In just under a month’s time – July 7th to be precise – many Londoners will have cause to stop, think and remember that terrible summers day five years ago when four suicide bombers struck at the heart of the capitals transport network. Fifty two people were killed, seven hundred were injured, and all four of the bombers managed to blow themselves up in the process, as was their wicked intent. Their bombs had been homemade, and packed into rucksacks, arranged to go off at points in the Underground network that not only would converge on Kings Cross Station, but in formation be in the shape of a Cross.

Picture the scene. It is rush hour on London’s Underground Network. Double Decker red buses are plying their routes around the main city arteries. At 8.50am this is the busiest time, with most office commuters intending to be behind their desks in the next half hour. Which is precisely when three bombs exploded within fifty seconds of each other on crowded underground trains. A fourth went off almost an hour later, blowing the top of a bus in Tavistock Square, the early pictures of carnage a seeming hideous re-run from the IRA bomb attacks that wracked some of mainland Britain’s cities during the height of the ‘Troubles’.  The bus bomb, it later transpired, had not gone off as planned on the Underground.

Early pictures also showed commuters struggling from underground stations, many had walked down darkened tunnels, some even filming these hellish scenes from their mobile phones as they inched their way along the tracks. This was the first ever suicide attack on a Western capital, and it wasn’t to be the last either.

Ten miles down the road from where I am sitting now is the Buckinghamshire town of Aylesbury. It is a fairly unremarkable place, although it is the county town. The planners managed to wreck much of it during the 1960s and 1970, with their most monstrous carbuncle of all, a multi-storey car park linked to a hideous stump of a Tower block, which was the setting for Stanley Kubrick’s ‘Clockwork Orange’. What’s left of the old town huddles round a picturesque church, and over to the east of the town is an area of Victorian terraced housing, which for three or four generations has been home to the towns Pakistani Muslim population. Historically, there has been little in the way of racial or religious intolerance between the natives and the newer immigrants, so when it was revealed that one of the Muslim suicide bombers came from this part of town the sense of shock amongst all of the communities was palpable. Germaine Lindsay was a Muslim, but he was a convert who didn’t have any links to Pakistan, but came originally from Jamaica.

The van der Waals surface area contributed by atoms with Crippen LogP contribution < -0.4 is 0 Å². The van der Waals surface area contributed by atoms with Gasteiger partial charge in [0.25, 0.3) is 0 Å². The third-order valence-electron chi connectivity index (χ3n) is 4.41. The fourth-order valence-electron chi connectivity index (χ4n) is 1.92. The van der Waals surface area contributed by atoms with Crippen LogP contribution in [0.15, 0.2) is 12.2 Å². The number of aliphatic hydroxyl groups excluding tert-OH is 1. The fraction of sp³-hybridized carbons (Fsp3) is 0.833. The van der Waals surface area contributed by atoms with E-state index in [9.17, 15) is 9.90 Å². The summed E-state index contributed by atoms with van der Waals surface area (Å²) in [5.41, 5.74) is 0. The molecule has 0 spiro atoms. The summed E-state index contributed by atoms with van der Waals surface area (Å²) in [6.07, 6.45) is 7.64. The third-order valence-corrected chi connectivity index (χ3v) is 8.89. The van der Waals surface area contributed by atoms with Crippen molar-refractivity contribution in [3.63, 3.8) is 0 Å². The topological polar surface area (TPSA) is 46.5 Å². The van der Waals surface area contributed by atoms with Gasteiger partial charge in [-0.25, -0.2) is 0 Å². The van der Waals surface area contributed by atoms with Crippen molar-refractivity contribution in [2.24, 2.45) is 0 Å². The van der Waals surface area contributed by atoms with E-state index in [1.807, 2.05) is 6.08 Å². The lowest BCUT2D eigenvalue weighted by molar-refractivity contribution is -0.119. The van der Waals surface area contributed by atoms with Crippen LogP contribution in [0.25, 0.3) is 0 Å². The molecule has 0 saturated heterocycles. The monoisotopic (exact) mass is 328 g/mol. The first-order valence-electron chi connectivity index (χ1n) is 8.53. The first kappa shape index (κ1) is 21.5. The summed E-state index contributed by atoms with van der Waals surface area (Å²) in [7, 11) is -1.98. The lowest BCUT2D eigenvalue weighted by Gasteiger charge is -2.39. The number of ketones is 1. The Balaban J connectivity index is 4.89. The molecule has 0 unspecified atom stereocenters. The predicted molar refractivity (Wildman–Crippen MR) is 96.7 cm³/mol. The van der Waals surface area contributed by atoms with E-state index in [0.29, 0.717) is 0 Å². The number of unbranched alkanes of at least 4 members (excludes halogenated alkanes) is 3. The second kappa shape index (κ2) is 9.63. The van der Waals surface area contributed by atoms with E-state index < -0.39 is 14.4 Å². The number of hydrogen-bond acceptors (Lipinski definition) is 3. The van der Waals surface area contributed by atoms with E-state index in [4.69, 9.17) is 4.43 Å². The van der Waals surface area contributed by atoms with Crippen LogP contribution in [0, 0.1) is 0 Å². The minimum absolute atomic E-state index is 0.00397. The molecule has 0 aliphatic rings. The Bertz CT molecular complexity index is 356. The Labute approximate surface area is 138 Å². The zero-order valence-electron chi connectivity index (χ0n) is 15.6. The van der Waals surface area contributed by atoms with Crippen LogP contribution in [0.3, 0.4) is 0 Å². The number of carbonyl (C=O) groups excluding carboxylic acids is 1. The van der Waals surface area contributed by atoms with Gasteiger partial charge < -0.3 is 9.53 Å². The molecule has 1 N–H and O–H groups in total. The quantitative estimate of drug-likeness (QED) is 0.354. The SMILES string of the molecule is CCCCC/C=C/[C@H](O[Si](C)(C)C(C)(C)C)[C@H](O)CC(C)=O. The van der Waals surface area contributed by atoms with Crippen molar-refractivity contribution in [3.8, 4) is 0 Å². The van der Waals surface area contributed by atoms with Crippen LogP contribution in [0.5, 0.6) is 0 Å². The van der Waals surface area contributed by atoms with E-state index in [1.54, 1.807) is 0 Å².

Each of the bombers were ‘cleanskins’; they were unknown to the authorities, whose vigilance had succeeded in penetrating and breaking other fanatical groups bent on terror. And while speculation swirled around the involvement of Al-Qaida, the truth was rather more pedestrian. There were links to an Islamist cell in the town of Luton, not all that far from Aylesbury where all four had taken the train from to reach London. But all four did have something in common; they all subscribed to nihilist death cult, which they claimed for Islam. They all believed and argued in collective punishment for the crimes they argued were being committed in Iraq and Afghanistan by the West.

The civilian victims of the 7/7 attacks will be remembered by the Mayor of London, Boris Johnson, who will doubtless express a widespread and heartfelt view of the stoicism of ordinary Londoners at that time. And while the collateral damage felt by many British Muslims who utterly abhorred the attacks is a lasting mistrust by many towards their faith, there has never been a backlash, never an attempt to curtail religious and social observances. The Mosque Minarets still stand tall, and women are not banned from wearing the hijab. Most Britons understood then, as they do know that the 7/7 bombers did not represent Muslims in any shape or form.

And yet the fear still lurks that attacks such as this, could happen again. Indeed, just days later on July 21st, there was another attempt to blow up civilians which mercifully failed when all of the incendiary devices failed to go off. The only casualty that time was an individual who suffered an asthma attack.

Older Londoners recall that IRA bomb attacks usually came with a phoned warning in advance, but that the suicide attackers hit without any warnings. For others in foreign capitals the 7.7 attacks confirmed what they had argued for some time, that ‘Londonistan’ had become a ‘safe haven’ for all too many Islamist groups whose intent was violence.

Could a 7/7 happen again? Well of course it could, and at anytime.